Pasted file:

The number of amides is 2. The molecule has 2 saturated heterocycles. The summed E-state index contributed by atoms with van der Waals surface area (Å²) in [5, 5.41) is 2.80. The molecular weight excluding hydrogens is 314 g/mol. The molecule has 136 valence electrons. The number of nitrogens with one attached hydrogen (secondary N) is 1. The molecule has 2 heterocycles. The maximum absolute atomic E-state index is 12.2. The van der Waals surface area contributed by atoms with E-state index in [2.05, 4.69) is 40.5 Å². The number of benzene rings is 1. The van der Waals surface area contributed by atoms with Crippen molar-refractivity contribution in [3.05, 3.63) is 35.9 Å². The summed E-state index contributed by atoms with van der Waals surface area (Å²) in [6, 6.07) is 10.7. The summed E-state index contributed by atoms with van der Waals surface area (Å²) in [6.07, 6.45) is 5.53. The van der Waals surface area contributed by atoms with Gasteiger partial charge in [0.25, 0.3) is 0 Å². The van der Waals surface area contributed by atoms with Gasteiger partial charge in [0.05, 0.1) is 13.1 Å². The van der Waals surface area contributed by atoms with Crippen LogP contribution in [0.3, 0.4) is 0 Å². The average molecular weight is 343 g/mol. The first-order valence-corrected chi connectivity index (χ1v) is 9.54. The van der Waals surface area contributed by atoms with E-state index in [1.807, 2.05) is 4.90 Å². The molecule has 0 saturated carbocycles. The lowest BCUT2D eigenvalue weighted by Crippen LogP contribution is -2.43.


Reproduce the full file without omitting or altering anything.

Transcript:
The number of amides is 2. The molecule has 2 saturated heterocycles. The summed E-state index contributed by atoms with van der Waals surface area (Å²) in [5, 5.41) is 2.80. The molecular weight excluding hydrogens is 314 g/mol. The molecule has 136 valence electrons. The number of nitrogens with one attached hydrogen (secondary N) is 1. The molecule has 2 heterocycles. The maximum absolute atomic E-state index is 12.2. The van der Waals surface area contributed by atoms with E-state index in [2.05, 4.69) is 40.5 Å². The number of benzene rings is 1. The van der Waals surface area contributed by atoms with Crippen molar-refractivity contribution in [3.05, 3.63) is 35.9 Å². The summed E-state index contributed by atoms with van der Waals surface area (Å²) in [6, 6.07) is 10.7. The summed E-state index contributed by atoms with van der Waals surface area (Å²) in [6.07, 6.45) is 5.53. The van der Waals surface area contributed by atoms with Gasteiger partial charge in [0.25, 0.3) is 0 Å². The van der Waals surface area contributed by atoms with Gasteiger partial charge in [0.05, 0.1) is 13.1 Å². The van der Waals surface area contributed by atoms with Crippen LogP contribution in [0.3, 0.4) is 0 Å². The average molecular weight is 343 g/mol. The first-order valence-corrected chi connectivity index (χ1v) is 9.54. The van der Waals surface area contributed by atoms with E-state index in [1.807, 2.05) is 4.90 Å². The molecule has 0 saturated carbocycles. The lowest BCUT2D eigenvalue weighted by Crippen LogP contribution is -2.43.